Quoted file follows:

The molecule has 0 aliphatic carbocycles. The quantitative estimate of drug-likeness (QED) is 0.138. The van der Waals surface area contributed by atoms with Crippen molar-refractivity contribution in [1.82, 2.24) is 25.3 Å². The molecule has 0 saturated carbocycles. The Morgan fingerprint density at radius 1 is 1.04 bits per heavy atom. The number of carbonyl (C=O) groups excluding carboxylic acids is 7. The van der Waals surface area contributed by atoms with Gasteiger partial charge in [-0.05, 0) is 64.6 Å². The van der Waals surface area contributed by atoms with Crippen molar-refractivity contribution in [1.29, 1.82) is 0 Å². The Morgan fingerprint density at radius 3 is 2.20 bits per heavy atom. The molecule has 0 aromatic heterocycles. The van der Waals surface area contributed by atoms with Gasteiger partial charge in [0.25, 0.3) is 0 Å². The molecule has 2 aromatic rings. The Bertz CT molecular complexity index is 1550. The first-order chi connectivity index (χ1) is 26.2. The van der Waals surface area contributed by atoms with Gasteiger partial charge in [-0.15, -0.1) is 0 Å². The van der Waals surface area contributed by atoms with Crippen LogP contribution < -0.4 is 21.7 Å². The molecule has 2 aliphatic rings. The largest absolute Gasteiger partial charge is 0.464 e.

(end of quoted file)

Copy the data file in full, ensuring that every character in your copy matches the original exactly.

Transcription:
The molecule has 0 aliphatic carbocycles. The quantitative estimate of drug-likeness (QED) is 0.138. The van der Waals surface area contributed by atoms with Crippen molar-refractivity contribution in [1.82, 2.24) is 25.3 Å². The molecule has 0 saturated carbocycles. The Morgan fingerprint density at radius 1 is 1.04 bits per heavy atom. The number of carbonyl (C=O) groups excluding carboxylic acids is 7. The van der Waals surface area contributed by atoms with Gasteiger partial charge in [-0.05, 0) is 64.6 Å². The van der Waals surface area contributed by atoms with Crippen molar-refractivity contribution in [1.29, 1.82) is 0 Å². The Morgan fingerprint density at radius 3 is 2.20 bits per heavy atom. The molecule has 0 aromatic heterocycles. The van der Waals surface area contributed by atoms with Gasteiger partial charge in [0.25, 0.3) is 0 Å². The molecule has 2 aromatic rings. The Bertz CT molecular complexity index is 1550. The first-order chi connectivity index (χ1) is 26.2. The van der Waals surface area contributed by atoms with Gasteiger partial charge in [-0.15, -0.1) is 0 Å². The van der Waals surface area contributed by atoms with Crippen LogP contribution < -0.4 is 21.7 Å². The molecule has 2 aliphatic rings. The largest absolute Gasteiger partial charge is 0.464 e.